Monday, April 16, 2012

Broken People

It's been a while since I last posted. I've been busy-- writing my second book. My first book i self-published and has sold a few copies, mostly people I know. I won't be retiring from my day job at this point, but I am writing because I feel the stories I am telling are important.

My first book "Homecoming" deals with some pretty intense social issues. Someone I know casually is reading it, and we crossed paths and she mentioned it. I asked her if she was enjoying it and her response was, "it's intense." I didn't know how to interpret that response and so I asked, "Is that a good thing or bad thing?" Her reply was again open to interpretation when she said, "It's not your typical Christian fiction."

I've been chewing on that exchange ever since. This is what I have decided: too many of us in the church prefer life that plays like "typical Christian fiction." But the thing is, life's not like that. As I have been thinking about the "synopsis" for my second book that I hope to release in the next few weeks, the description that came to my mind was-- it's NOT typical Christian fiction, because it's not comfortable Christians, it's for Christians who still remember their own desperate need for a Savior.

The truth is that my books are full of broken people-- even CHRISTIAN broken people. The reality is, that's what churches are full of. Even those of us who try to put on a good show at come across as the "perfect Christian," we're just exhausting ourselves and pushing away other broken people. We are all very aware of our own brokenness. Even if we think we have other people buying into our facades, we are all works in process far from the completed masterpieces God is creating, that we will never see on this side of eternity.

Easter has just passed. It's a time of outreach and "sharing Christ," but what are we like a week or two later when the broken people who come looking for the Jesus we have proclaimed. Are we suddenly back to being focused on the status quo? Do we get back to a place of not wanting to make disciples of Christ, but rather disciples of ourselves? Do those who come needing Jesus find Him-- the one who loves them unconditionally, and accepts them as they are, broken? Or do we greet them at the door with a list of "to do's" that says, "Change your life," "Be this way."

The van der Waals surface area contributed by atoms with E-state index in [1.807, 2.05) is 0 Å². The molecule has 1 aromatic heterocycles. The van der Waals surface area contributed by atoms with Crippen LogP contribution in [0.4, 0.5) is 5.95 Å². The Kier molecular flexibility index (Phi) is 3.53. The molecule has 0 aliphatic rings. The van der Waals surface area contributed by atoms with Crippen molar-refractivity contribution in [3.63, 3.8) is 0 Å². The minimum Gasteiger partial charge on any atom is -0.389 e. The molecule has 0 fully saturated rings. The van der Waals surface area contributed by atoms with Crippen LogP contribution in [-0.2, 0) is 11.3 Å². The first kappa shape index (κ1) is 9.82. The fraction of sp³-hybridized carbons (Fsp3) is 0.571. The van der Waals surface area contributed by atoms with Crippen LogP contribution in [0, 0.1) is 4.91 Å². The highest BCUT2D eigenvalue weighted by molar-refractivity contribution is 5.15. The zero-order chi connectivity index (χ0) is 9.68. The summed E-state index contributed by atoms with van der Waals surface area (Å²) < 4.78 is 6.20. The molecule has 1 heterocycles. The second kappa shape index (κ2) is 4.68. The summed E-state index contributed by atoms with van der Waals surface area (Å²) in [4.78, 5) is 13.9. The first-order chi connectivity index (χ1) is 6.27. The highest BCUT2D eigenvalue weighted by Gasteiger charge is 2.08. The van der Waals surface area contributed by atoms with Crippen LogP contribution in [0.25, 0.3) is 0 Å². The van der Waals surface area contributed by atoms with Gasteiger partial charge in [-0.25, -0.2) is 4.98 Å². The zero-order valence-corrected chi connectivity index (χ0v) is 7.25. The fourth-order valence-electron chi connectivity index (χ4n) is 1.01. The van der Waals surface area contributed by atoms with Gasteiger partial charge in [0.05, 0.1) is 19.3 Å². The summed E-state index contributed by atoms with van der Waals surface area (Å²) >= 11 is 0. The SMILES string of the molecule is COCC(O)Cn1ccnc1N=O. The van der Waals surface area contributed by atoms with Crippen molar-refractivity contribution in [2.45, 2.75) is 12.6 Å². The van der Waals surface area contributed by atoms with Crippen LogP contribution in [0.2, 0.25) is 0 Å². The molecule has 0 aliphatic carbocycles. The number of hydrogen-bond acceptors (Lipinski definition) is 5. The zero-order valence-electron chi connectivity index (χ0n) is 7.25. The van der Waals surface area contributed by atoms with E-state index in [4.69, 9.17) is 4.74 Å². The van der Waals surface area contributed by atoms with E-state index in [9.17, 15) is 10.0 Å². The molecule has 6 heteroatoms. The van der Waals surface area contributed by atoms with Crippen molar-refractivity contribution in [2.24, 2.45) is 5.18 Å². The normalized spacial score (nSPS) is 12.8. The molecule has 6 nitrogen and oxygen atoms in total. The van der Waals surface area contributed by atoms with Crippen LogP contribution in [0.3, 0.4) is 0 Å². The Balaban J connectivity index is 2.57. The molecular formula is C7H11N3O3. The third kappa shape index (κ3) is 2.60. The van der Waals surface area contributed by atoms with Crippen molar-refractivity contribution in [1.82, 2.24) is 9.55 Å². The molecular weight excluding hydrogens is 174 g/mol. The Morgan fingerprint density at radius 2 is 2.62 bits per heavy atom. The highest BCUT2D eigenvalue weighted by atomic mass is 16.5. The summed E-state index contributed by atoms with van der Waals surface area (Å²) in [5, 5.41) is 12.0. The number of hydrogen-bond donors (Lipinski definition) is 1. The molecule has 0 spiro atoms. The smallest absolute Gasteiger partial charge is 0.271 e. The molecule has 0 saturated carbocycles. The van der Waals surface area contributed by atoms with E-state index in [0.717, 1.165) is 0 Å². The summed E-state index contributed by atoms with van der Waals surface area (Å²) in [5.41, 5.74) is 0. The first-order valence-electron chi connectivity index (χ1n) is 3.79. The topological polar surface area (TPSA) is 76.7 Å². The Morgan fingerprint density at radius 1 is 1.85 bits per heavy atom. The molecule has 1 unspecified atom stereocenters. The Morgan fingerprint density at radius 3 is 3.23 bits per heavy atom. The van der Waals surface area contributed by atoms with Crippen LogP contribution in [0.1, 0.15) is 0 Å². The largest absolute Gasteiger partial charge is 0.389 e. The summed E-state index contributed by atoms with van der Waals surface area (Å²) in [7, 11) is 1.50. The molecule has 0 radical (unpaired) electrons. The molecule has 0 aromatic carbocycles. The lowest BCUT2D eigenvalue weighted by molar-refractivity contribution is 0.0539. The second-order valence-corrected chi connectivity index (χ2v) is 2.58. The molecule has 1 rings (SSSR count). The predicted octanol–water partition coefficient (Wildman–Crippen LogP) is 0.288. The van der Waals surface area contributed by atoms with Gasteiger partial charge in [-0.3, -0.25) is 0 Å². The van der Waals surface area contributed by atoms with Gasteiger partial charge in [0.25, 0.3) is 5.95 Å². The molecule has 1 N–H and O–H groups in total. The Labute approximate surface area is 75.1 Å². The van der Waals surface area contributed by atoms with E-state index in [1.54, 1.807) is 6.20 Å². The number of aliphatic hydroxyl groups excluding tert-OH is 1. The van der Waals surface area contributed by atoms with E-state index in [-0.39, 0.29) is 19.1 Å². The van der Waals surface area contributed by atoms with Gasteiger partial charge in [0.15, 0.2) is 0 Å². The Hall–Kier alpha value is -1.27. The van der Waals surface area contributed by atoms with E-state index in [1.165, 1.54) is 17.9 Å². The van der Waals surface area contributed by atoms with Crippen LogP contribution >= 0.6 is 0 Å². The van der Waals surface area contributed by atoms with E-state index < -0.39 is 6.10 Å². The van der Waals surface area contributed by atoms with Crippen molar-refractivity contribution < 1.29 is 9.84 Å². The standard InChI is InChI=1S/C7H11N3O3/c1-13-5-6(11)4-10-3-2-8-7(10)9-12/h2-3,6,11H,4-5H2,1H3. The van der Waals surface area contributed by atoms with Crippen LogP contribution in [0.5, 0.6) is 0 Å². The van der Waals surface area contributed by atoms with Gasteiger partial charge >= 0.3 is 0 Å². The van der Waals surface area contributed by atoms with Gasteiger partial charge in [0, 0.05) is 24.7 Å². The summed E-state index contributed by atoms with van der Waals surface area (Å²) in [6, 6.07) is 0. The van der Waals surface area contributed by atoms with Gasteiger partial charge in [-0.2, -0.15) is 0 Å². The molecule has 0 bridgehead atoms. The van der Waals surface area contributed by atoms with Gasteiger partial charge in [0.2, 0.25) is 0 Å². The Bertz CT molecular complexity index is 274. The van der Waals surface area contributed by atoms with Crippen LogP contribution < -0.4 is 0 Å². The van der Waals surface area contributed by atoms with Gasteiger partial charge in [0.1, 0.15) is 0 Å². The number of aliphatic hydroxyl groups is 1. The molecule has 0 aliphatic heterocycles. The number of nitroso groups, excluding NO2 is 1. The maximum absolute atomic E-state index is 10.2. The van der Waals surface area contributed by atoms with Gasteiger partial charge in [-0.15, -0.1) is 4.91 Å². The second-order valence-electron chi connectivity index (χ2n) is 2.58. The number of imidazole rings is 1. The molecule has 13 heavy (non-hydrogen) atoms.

Jesus came for the broken. He called those who knew their need for Him, and wanted to receive what He had for them. What He has for each one of us is different for each one of us. He sees our brokenness and He is the answer. As a church, we are but a tool to direct the broken toward Him. We need to embrace our own brokenness to truly be able to embrace the broken. (And I will encourage you, if you don't think you are broken, look harder-- you have not arrived.)

So I am glad the my book is considered "intense" and atypical, because that is the reality of life. I hope my book will be read by just one unbeliever who will realize that Jesus came for them. I pray my book is read by just one believer who has avoided accepting the unconditional love of the God who sees beyond their facade.

WE ARE BROKEN-- CHRISTIANS ARE BROKEN!! We struggle with sin, we don't like ourselves all the time, we struggle with depression, anxiety, we have pasts-- we are people who desperately needed a Savior, the only difference between us and the rest of the world is that we found Him.

If you're interested in my book, you can find more information about Homecoming - The Redemption Series (Volume 1) at (Available on Kindle and in paperback at Coming soon: Fallout - The Redemption Series (Volume 2)

1 comment:

Anonymous said...

You always seem to come up with just the right words for those who are "straddling the fence", as it were, on whether or not we need The Lord in our lives. For those who are still "straddling", if these words you have put out there, on this date, they should not be "straddling" any longer. I know your words, way back when I was one of those "straddlers", made me see how much I needed God in my life. And He has been in my life ever since, and for that, I owe you a debt of Thanks. Tara(as Anonymous)